Intermittent fasting (IF) is a practice that comes with benefits and risks. Benefits such as weight control, and lower inflammation. There are also risk factors and two of them are not eating enough calories and nutritional deficiencies. Seeing how (IF) can benefit you and considering the risks is key. There are different types of (IF) and I am going to discuss two of them here. The goal is to give you an idea of (IF) and hopefully, by the end of this article, you will have a better understanding of it.
Types Of Intermittent Fasting
The difference between the two types of intermittent fasting is the time you choose to do it and their refeeding windows. One way to do (IF) would be fasting for 16 hours between 7 p.m. and 11 a.m. After 11 a.m. you would try and eat all of your food for that day in an 8-hour window and discontinue eating at the 7 p.m. mark. This way would be ideal for someone who trains in the morning hours because you will be able to eat after BJJ training. The second option would be fasting from 10 p.m. to 6 p.m the following day. Once the clock hits 6 p.m. you will have a 4-hour window of opportunity to stuff your face with food. That may work for you if you can put down food that can fit into a small Fiat. Ori Hofmekler made this method popular with his book ‘’The Warrior Diet.’’ For those of you with busy schedules and night training sessions before 6 p.m., this may be ideal.
A great benefit of (IF) is that it lowers inflammation. This is crucial for grapplers since training is very physically demanding on the body. Controlling your inflammation will improve your recovery. Intermittent Fasting will help your body become more resilient to bad organisms that accumulate on a daily basis and when you break down tissue from training. It also allows your body to be more efficient at killing these organisms. Your body will literally repair itself if you give it the opportunity. A great approach for this would be to pick a day or days that you fast. Make sure on those days you are not training hard or better yet, do it on a rest day.
During fasting, you are naturally going to eat less food. This is especially true if you only give yourself a 4-hour window to eat all of your food for that day. A strategy like this works great if you need to lose weight before a competition. Adding fasted training to the equation will help you drop those extra pounds even quicker. This sounds easier than done because you will feel hungry, but once your body adapts you will become more efficient at burning extra energy in the form of fat. Although a great strategy, it should be used periodically. You should do it only when you need to lose weight before a competition. If you naturally have low body fat, I would not recommend (IF).
Not eating enough calories
There are some downfalls with (IF) for grappling athletes. Undereating is a big one. As a grappler, you already expend massive amounts of energy. Not eating enough will create weight fluctuations that will hinder your performance on the mats. One reason for this is because you need energy in the form of food to continue training at high intensity on daily basis. Weight fluctuations can also put you in a plateau and sometimes it takes a while before you can get out of it. Athletes that intermittent fast for too long experience rapid weight loss. Losing weight suddenly will have a negative impact on your strength and endurance. Fasting or not you still need to eat enough calories to maintain muscle mass and performance. Eating enough protein, carbohydrates, and fats play a major role in your body composition, performance, and overall health.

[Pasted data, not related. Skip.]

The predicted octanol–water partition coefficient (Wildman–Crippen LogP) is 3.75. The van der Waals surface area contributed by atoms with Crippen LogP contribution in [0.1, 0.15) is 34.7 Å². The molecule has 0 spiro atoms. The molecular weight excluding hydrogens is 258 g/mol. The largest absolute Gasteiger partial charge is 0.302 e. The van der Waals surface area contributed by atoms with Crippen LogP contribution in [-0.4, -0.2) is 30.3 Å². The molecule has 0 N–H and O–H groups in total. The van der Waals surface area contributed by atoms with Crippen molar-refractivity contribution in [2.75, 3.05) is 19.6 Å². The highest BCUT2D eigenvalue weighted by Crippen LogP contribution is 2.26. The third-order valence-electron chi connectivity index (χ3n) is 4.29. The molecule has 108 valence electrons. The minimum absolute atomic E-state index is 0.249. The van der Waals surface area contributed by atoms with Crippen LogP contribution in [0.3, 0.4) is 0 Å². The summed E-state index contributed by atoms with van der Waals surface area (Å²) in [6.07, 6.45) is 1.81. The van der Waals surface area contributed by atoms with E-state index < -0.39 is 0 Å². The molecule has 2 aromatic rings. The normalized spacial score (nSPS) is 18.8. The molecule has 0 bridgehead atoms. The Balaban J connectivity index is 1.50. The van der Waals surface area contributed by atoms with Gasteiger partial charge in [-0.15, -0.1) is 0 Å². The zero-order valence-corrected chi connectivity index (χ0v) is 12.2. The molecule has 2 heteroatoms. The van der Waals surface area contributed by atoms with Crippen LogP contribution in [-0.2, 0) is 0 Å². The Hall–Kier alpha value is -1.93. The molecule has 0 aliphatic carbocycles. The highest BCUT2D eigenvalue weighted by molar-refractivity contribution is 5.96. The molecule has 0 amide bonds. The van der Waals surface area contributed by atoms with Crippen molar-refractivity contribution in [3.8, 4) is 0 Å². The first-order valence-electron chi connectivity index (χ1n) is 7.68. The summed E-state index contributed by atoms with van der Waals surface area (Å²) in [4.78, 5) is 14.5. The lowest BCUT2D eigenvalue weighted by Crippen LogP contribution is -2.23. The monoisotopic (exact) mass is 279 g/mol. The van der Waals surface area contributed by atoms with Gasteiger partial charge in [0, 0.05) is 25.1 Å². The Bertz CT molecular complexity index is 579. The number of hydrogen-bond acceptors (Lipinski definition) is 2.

Quantity is important, but quality as well. As a BJJ athlete, your main focus should be eating for performance. Prioritize the 3 key macronutrients protein, carbs, and fats. You can eat many calories, but they may be coming from the wrong foods. Sometimes you can eat too much of a particular macronutrient and not enough of another. It is a tricky business already and now imagine adding (IF) to your routine. It is a recipe for creating a deficiency. Even if you are getting enough calories your cells may still be hungry. How do you fix that? By eating enough of the quality foods. Covering all of your bases such as protein, carbs, and fats are very important. Fasting is great, but it may not allow you to do that. Imagine if you only had 4-hour window to eat all of your calories for the day? Your body won’t be able to digest all of the food in one huge meal. Тhat leaves your tank on empty because you did not eat enough the previous day.
Intermittent Fasting has its place in the sport of grappling. However, before you decide to experiment with it do your research. Food is used by the body for energy so starving yourself and training in a fasted state could potentially cause sudden weight losses and a negative impact on performance. Using (IF) for weight cuts in a particular time frame could work. You may get fooled by the effect fasting has on your body at the beginning. Most likely your energy levels will be at the Super Saiyan level, but everyday training will take its toll on you. Reaching a plateau is not fun because it may take you time to recover from it. That could potentially mean time away from Jiu-jitsu.